in·​stau·​ra·​tion | \ ˌin-ˌstȯ-ˈrā-shən How to pronounce instauration (audio) , ˌin(t)-stə- \

Definition of instauration

1 : restoration after decay, lapse, or dilapidation
2 : an act of instituting or establishing something

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Instauration first appeared in English in the early 16th century, a product of the Latin verb instaurare, meaning "to renew or restore." This same source gave us our verb store, by way of Middle English and Anglo-French. After instauration broke into English, the philosopher Francis Bacon began writing his Instauratio Magna, which translates to The Great Instauration. This uncompleted collection of works, which was written in Latin, calls for a restoration to a state of paradise on earth, but one in which humankind is enlightened by knowledge and truth.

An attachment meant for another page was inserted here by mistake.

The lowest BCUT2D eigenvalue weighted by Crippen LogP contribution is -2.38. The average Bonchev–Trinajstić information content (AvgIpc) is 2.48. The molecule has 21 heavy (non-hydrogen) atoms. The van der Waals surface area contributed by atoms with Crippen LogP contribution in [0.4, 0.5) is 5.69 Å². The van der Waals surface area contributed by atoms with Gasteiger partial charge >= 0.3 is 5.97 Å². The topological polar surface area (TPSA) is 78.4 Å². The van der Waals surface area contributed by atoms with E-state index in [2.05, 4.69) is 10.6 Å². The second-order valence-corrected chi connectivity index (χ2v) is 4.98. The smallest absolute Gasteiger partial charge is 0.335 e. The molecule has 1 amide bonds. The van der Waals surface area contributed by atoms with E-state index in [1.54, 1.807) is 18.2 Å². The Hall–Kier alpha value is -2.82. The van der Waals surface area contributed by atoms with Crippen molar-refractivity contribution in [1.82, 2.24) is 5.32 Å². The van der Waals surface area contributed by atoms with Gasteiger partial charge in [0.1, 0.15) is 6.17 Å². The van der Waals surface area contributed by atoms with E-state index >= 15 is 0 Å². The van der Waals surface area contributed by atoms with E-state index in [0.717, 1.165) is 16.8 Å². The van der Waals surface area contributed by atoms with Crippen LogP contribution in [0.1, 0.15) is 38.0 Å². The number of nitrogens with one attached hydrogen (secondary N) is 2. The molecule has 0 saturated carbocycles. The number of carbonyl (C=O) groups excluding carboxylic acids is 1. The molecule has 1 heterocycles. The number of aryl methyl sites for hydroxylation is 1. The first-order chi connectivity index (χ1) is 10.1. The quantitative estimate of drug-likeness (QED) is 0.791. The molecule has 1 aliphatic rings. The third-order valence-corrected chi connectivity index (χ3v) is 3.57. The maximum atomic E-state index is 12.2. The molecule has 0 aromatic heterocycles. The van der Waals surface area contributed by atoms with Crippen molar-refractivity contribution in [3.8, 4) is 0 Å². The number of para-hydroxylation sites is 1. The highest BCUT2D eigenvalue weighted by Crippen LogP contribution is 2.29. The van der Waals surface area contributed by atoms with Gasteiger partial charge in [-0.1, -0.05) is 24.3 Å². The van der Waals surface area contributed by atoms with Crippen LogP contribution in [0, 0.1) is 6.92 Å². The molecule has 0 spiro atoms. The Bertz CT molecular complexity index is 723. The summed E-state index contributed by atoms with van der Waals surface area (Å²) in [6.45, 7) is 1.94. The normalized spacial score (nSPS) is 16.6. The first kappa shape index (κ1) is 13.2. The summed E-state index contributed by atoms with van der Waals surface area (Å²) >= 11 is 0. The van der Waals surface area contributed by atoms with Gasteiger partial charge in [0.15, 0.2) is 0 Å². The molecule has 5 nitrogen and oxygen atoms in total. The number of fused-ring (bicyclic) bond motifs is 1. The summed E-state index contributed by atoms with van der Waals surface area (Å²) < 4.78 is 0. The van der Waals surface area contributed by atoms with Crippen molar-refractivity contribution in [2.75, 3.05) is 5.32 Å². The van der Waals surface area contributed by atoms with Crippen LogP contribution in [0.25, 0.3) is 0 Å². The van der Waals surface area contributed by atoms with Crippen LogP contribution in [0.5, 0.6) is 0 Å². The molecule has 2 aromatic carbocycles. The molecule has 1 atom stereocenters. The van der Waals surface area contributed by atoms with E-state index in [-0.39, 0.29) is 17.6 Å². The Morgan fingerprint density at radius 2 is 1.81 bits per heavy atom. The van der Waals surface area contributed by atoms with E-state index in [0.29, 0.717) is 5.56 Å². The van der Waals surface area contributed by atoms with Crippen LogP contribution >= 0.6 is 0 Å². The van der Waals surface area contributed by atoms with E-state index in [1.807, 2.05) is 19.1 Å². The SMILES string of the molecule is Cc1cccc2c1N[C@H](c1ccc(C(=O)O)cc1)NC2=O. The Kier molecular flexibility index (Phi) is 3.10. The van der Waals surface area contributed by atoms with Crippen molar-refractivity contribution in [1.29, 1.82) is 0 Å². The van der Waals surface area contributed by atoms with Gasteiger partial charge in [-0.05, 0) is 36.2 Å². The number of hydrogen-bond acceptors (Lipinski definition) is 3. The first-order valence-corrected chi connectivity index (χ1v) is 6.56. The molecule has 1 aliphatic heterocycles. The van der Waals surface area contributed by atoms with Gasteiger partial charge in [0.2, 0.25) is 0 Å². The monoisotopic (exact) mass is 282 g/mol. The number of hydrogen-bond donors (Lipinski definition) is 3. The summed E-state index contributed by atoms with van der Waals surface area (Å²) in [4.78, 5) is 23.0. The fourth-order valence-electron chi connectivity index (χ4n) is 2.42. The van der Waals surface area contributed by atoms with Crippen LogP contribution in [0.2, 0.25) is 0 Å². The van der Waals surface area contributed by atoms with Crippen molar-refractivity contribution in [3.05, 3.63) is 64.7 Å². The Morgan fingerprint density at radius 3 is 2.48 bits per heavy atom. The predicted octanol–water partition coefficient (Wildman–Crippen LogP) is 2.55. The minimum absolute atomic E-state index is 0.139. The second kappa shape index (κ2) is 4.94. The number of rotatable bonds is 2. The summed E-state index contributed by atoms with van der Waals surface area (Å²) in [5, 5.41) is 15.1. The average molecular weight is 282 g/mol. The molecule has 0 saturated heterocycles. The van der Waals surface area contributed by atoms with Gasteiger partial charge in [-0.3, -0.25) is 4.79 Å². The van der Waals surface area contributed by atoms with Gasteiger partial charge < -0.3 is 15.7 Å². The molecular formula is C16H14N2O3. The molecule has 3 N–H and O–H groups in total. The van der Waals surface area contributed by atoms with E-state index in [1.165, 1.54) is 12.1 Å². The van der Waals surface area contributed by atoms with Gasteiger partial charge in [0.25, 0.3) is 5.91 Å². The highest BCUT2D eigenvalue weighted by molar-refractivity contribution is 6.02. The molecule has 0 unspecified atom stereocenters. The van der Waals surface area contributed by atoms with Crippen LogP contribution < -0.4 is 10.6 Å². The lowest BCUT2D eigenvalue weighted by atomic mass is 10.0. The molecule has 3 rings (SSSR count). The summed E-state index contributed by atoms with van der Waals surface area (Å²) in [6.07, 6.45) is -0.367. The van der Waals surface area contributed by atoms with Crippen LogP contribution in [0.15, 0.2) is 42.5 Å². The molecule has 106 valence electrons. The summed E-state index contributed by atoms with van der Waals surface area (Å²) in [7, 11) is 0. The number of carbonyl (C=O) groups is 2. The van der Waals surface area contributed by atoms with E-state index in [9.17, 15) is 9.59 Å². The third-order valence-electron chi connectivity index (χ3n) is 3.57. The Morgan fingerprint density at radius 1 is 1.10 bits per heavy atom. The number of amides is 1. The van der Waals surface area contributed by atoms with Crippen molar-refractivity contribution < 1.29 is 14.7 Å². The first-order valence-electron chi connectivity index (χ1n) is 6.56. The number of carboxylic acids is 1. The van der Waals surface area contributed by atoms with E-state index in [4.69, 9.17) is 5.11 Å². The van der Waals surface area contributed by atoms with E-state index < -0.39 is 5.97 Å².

First Known Use of instauration

circa 1533, in the meaning defined at sense 1

History and Etymology for instauration

Latin instauration-, instauratio, from instaurare to renew, restore — more at store

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The first known use of instauration was circa 1533

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in statu quo



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Last Updated

14 Dec 2021

Cite this Entry

“Instauration.” Dictionary, Merriam-Webster, Accessed 19 Jan. 2022.

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